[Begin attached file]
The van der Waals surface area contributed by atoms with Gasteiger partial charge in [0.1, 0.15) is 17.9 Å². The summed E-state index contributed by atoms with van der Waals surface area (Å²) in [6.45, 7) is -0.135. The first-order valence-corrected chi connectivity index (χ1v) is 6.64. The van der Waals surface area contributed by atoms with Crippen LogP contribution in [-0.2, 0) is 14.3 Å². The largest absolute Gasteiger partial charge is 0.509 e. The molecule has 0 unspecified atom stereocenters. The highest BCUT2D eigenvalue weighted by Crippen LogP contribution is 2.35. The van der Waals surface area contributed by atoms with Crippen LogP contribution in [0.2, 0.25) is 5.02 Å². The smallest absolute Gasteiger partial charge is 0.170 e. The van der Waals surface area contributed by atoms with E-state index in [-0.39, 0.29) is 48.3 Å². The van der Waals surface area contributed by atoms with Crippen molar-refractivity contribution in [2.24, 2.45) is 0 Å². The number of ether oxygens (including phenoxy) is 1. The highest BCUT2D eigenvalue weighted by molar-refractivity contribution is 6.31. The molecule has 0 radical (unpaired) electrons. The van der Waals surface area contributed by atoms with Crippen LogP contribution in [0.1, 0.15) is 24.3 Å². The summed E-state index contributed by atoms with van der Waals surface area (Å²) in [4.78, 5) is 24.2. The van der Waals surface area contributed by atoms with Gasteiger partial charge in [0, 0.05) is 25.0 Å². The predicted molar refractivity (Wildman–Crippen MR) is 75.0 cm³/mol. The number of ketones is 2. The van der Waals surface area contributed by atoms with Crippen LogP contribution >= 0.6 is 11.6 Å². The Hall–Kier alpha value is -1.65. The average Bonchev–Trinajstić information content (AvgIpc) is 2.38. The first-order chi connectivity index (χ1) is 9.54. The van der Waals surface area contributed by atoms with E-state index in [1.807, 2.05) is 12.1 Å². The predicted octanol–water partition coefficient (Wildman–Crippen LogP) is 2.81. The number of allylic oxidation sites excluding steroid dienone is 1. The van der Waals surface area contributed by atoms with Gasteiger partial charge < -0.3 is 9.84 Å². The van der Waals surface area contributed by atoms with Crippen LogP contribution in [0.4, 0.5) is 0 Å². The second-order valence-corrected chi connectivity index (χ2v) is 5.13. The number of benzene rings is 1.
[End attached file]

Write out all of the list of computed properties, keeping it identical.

The van der Waals surface area contributed by atoms with Gasteiger partial charge in [0.1, 0.15) is 17.9 Å². The summed E-state index contributed by atoms with van der Waals surface area (Å²) in [6.45, 7) is -0.135. The first-order valence-corrected chi connectivity index (χ1v) is 6.64. The van der Waals surface area contributed by atoms with Crippen LogP contribution in [-0.2, 0) is 14.3 Å². The largest absolute Gasteiger partial charge is 0.509 e. The molecule has 0 unspecified atom stereocenters. The highest BCUT2D eigenvalue weighted by Crippen LogP contribution is 2.35. The van der Waals surface area contributed by atoms with Crippen LogP contribution in [0.2, 0.25) is 5.02 Å². The smallest absolute Gasteiger partial charge is 0.170 e. The van der Waals surface area contributed by atoms with E-state index in [-0.39, 0.29) is 48.3 Å². The van der Waals surface area contributed by atoms with Crippen molar-refractivity contribution in [2.24, 2.45) is 0 Å². The number of ether oxygens (including phenoxy) is 1. The highest BCUT2D eigenvalue weighted by molar-refractivity contribution is 6.31. The molecule has 0 radical (unpaired) electrons. The van der Waals surface area contributed by atoms with Crippen LogP contribution in [0.1, 0.15) is 24.3 Å². The summed E-state index contributed by atoms with van der Waals surface area (Å²) in [4.78, 5) is 24.2. The van der Waals surface area contributed by atoms with Gasteiger partial charge in [0, 0.05) is 25.0 Å². The predicted molar refractivity (Wildman–Crippen MR) is 75.0 cm³/mol. The number of ketones is 2. The van der Waals surface area contributed by atoms with Crippen LogP contribution >= 0.6 is 11.6 Å². The Hall–Kier alpha value is -1.65. The average Bonchev–Trinajstić information content (AvgIpc) is 2.38. The first-order chi connectivity index (χ1) is 9.54. The van der Waals surface area contributed by atoms with E-state index in [1.807, 2.05) is 12.1 Å². The predicted octanol–water partition coefficient (Wildman–Crippen LogP) is 2.81. The number of allylic oxidation sites excluding steroid dienone is 1. The van der Waals surface area contributed by atoms with Gasteiger partial charge < -0.3 is 9.84 Å². The van der Waals surface area contributed by atoms with Crippen LogP contribution in [0.4, 0.5) is 0 Å². The second-order valence-corrected chi connectivity index (χ2v) is 5.13. The number of benzene rings is 1.